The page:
We recently finished a tour with the Sense Network and, after travelling 2,000 miles to see 200 advisers across eight venues, one overriding theme came through loud and clear (though admittedly we asked some leading questions): suitability.

It is abundantly clear that, while there is a drive towards the de-risking and operational efficiency that a combined attitude to risk (ATR) and centralised investment proposition (CIP) strategy affords, there is also a strong sense of unease over where the regulator will go next on suitability. Benjamin Franklin said nothing was certain except death and taxes. I'd add regulation.

The regulator is not here to protect advisers; it is here, quite rightly, to champion the needs of the consumer. That is its ultimate raison d'etre and should be the industry's guide for interpreting the principles-based regime.

Any area of practice that alters our relationship with the consumer will come under regulatory scrutiny. The Retail Distribution Review has driven adviser businesses to segment their client bases and define their service and fee structures for their varying client propositions. This has also led to a greater level of commoditisation and the growth of the CIP. In fact, it was the FCA that coined the phrase, and you can be sure that it will precipitate a laser focus from their inspectors.

The concept behind ATR tools is fundamentally sound - if they are used as an aid to the process of defining suitability, rather than the de faqto solution. Through a series of questions and answers a client is led to a quantified definition of their ATR and appetite for loss. Marry this with a time horizon and, bingo, you have a magic formula for advice. If the tool provider also creates a corresponding asset allocation via a stochastic modelling system, this quantified output can be matched to a product and suitability is defined.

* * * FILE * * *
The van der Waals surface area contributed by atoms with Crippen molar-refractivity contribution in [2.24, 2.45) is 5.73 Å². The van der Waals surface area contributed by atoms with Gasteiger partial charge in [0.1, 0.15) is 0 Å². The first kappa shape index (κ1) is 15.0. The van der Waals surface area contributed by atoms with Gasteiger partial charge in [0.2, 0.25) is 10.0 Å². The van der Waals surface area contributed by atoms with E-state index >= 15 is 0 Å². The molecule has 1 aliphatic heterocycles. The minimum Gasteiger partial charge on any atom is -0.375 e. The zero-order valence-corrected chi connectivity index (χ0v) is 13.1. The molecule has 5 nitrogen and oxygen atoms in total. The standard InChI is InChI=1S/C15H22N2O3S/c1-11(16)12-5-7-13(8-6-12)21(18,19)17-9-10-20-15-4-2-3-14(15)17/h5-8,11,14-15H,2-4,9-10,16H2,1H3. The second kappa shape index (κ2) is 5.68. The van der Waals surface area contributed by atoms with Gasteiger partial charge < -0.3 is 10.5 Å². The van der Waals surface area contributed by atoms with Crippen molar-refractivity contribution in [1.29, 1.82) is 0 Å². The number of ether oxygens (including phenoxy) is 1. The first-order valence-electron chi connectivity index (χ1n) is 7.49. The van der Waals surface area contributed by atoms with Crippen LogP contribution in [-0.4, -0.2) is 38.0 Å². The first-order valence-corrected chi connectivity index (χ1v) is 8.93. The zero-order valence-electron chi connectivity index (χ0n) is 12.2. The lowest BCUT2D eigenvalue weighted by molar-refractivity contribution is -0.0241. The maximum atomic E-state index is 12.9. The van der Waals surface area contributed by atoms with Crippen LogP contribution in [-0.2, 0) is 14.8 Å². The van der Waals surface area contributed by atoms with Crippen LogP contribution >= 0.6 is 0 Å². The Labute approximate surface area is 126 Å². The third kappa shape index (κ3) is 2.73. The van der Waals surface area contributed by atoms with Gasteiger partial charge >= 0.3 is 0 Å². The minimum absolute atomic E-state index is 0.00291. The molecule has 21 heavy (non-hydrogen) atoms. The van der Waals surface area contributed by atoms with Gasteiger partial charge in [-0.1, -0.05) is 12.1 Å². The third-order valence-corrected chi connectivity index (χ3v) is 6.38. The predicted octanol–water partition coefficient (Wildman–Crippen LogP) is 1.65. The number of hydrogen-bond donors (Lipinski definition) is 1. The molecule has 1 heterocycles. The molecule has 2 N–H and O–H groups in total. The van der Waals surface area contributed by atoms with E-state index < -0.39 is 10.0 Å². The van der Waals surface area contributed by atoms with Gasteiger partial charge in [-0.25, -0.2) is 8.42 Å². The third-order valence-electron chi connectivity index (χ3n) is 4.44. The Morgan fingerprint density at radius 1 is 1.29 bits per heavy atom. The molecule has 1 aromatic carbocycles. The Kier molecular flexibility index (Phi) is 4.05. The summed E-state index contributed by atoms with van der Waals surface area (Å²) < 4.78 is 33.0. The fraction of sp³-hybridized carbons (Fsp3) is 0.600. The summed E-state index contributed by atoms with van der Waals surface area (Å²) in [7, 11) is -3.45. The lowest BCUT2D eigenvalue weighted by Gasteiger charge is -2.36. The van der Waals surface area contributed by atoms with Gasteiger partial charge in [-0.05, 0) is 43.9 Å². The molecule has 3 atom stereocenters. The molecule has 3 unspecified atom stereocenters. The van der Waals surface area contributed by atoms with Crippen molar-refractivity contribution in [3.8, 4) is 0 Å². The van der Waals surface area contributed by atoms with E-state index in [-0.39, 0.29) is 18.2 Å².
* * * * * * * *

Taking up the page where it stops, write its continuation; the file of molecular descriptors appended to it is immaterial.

Or is it?

This appears to be manna from heaven for your average compliance officer, and adoption of such a process appears to significantly de-risk a business from two angles: suitability and fund selection.

But we believe there is a significant piece missing in this chain: client outcomes.

Products that are designed specifically to work with ATR tool outputs do so without exception, to match a defined volatility range. Standard deviation is, after all, the industry's only way of defining risk (and a poor one at that!). However, if we asked a client to define suitability, I would hazard they'd give a different answer, and one that is qualified rather than quantified.

"How suited is your product to my needs?" might be the layman's approach.

As much as we might like to think suitability is about product, the key here for the regulator is the word 'needs'. For 'needs', read 'outcomes' and these can be defined in a number of ways. We believe the vast majority can be met under four basic banners: accumulation; inflation protection; income provision; and capital preservation.

Taking this approach encourages a level of discussion with clients that really gets to the nub of the suitability question, and, when they are designing products, manufacturers would do well to understand that this is how IFAs now work.